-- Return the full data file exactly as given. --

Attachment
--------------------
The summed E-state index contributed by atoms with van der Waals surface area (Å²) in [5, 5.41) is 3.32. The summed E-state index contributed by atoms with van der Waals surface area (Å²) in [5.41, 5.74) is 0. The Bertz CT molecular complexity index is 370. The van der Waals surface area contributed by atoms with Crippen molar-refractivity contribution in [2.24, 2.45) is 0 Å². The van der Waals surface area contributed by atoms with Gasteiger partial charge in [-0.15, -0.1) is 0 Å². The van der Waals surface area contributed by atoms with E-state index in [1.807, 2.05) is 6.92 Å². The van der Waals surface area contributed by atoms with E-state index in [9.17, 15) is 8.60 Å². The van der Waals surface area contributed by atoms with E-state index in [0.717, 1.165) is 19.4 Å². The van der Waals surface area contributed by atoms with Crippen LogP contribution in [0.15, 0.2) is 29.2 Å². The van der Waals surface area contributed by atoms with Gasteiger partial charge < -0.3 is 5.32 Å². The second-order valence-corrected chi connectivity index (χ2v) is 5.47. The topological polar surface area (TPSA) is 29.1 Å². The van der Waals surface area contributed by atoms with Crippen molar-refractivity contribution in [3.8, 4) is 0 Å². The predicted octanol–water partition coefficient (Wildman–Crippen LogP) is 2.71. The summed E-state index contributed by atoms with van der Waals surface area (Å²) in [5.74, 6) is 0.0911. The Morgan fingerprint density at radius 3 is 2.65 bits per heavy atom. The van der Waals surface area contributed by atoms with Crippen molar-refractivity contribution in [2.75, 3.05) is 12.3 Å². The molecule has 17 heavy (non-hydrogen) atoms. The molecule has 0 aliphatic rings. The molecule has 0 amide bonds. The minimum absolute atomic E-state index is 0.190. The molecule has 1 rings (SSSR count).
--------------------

The summed E-state index contributed by atoms with van der Waals surface area (Å²) in [5, 5.41) is 3.32. The summed E-state index contributed by atoms with van der Waals surface area (Å²) in [5.41, 5.74) is 0. The Bertz CT molecular complexity index is 370. The van der Waals surface area contributed by atoms with Crippen molar-refractivity contribution in [2.24, 2.45) is 0 Å². The van der Waals surface area contributed by atoms with Gasteiger partial charge in [-0.15, -0.1) is 0 Å². The van der Waals surface area contributed by atoms with E-state index in [1.807, 2.05) is 6.92 Å². The van der Waals surface area contributed by atoms with E-state index in [9.17, 15) is 8.60 Å². The van der Waals surface area contributed by atoms with E-state index in [0.717, 1.165) is 19.4 Å². The van der Waals surface area contributed by atoms with Crippen LogP contribution in [0.15, 0.2) is 29.2 Å². The van der Waals surface area contributed by atoms with Gasteiger partial charge < -0.3 is 5.32 Å². The second-order valence-corrected chi connectivity index (χ2v) is 5.47. The topological polar surface area (TPSA) is 29.1 Å². The van der Waals surface area contributed by atoms with Crippen molar-refractivity contribution in [3.8, 4) is 0 Å². The predicted octanol–water partition coefficient (Wildman–Crippen LogP) is 2.71. The summed E-state index contributed by atoms with van der Waals surface area (Å²) in [5.74, 6) is 0.0911. The Morgan fingerprint density at radius 3 is 2.65 bits per heavy atom. The van der Waals surface area contributed by atoms with Crippen molar-refractivity contribution in [2.75, 3.05) is 12.3 Å². The molecule has 17 heavy (non-hydrogen) atoms. The molecule has 0 aliphatic rings. The molecule has 0 amide bonds. The minimum absolute atomic E-state index is 0.190. The molecule has 1 rings (SSSR count).